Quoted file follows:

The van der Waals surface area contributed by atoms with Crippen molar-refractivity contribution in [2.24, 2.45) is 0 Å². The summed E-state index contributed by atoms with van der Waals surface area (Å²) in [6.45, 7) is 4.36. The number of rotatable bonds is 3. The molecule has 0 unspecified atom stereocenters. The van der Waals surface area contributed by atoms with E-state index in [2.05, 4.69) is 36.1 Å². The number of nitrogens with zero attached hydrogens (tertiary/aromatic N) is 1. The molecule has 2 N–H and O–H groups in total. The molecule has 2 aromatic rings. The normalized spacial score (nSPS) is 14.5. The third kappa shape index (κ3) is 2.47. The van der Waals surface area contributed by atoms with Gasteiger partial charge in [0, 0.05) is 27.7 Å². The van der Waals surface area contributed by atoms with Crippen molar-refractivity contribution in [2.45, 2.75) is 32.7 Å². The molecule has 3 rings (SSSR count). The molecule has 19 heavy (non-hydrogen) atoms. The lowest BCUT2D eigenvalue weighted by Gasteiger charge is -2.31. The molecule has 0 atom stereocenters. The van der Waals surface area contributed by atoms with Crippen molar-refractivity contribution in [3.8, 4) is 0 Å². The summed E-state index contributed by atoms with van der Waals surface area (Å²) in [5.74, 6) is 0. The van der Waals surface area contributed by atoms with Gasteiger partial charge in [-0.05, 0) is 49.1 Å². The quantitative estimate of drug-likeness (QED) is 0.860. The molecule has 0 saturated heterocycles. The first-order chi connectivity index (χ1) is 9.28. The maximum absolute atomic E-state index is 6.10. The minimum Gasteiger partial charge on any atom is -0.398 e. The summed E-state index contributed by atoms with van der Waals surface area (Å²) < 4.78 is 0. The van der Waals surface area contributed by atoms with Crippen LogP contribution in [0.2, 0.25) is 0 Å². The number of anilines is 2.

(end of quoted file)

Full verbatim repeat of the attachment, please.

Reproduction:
The van der Waals surface area contributed by atoms with Crippen molar-refractivity contribution in [2.24, 2.45) is 0 Å². The summed E-state index contributed by atoms with van der Waals surface area (Å²) in [6.45, 7) is 4.36. The number of rotatable bonds is 3. The molecule has 0 unspecified atom stereocenters. The van der Waals surface area contributed by atoms with E-state index in [2.05, 4.69) is 36.1 Å². The number of nitrogens with zero attached hydrogens (tertiary/aromatic N) is 1. The molecule has 2 N–H and O–H groups in total. The molecule has 2 aromatic rings. The normalized spacial score (nSPS) is 14.5. The third kappa shape index (κ3) is 2.47. The van der Waals surface area contributed by atoms with Gasteiger partial charge in [0, 0.05) is 27.7 Å². The van der Waals surface area contributed by atoms with Crippen molar-refractivity contribution in [2.45, 2.75) is 32.7 Å². The molecule has 3 rings (SSSR count). The molecule has 19 heavy (non-hydrogen) atoms. The lowest BCUT2D eigenvalue weighted by Gasteiger charge is -2.31. The molecule has 0 atom stereocenters. The van der Waals surface area contributed by atoms with Crippen molar-refractivity contribution in [3.8, 4) is 0 Å². The summed E-state index contributed by atoms with van der Waals surface area (Å²) in [5.74, 6) is 0. The van der Waals surface area contributed by atoms with Gasteiger partial charge in [-0.05, 0) is 49.1 Å². The quantitative estimate of drug-likeness (QED) is 0.860. The molecule has 0 saturated heterocycles. The first-order chi connectivity index (χ1) is 9.28. The maximum absolute atomic E-state index is 6.10. The minimum Gasteiger partial charge on any atom is -0.398 e. The summed E-state index contributed by atoms with van der Waals surface area (Å²) < 4.78 is 0. The van der Waals surface area contributed by atoms with Crippen LogP contribution in [0.2, 0.25) is 0 Å². The number of anilines is 2.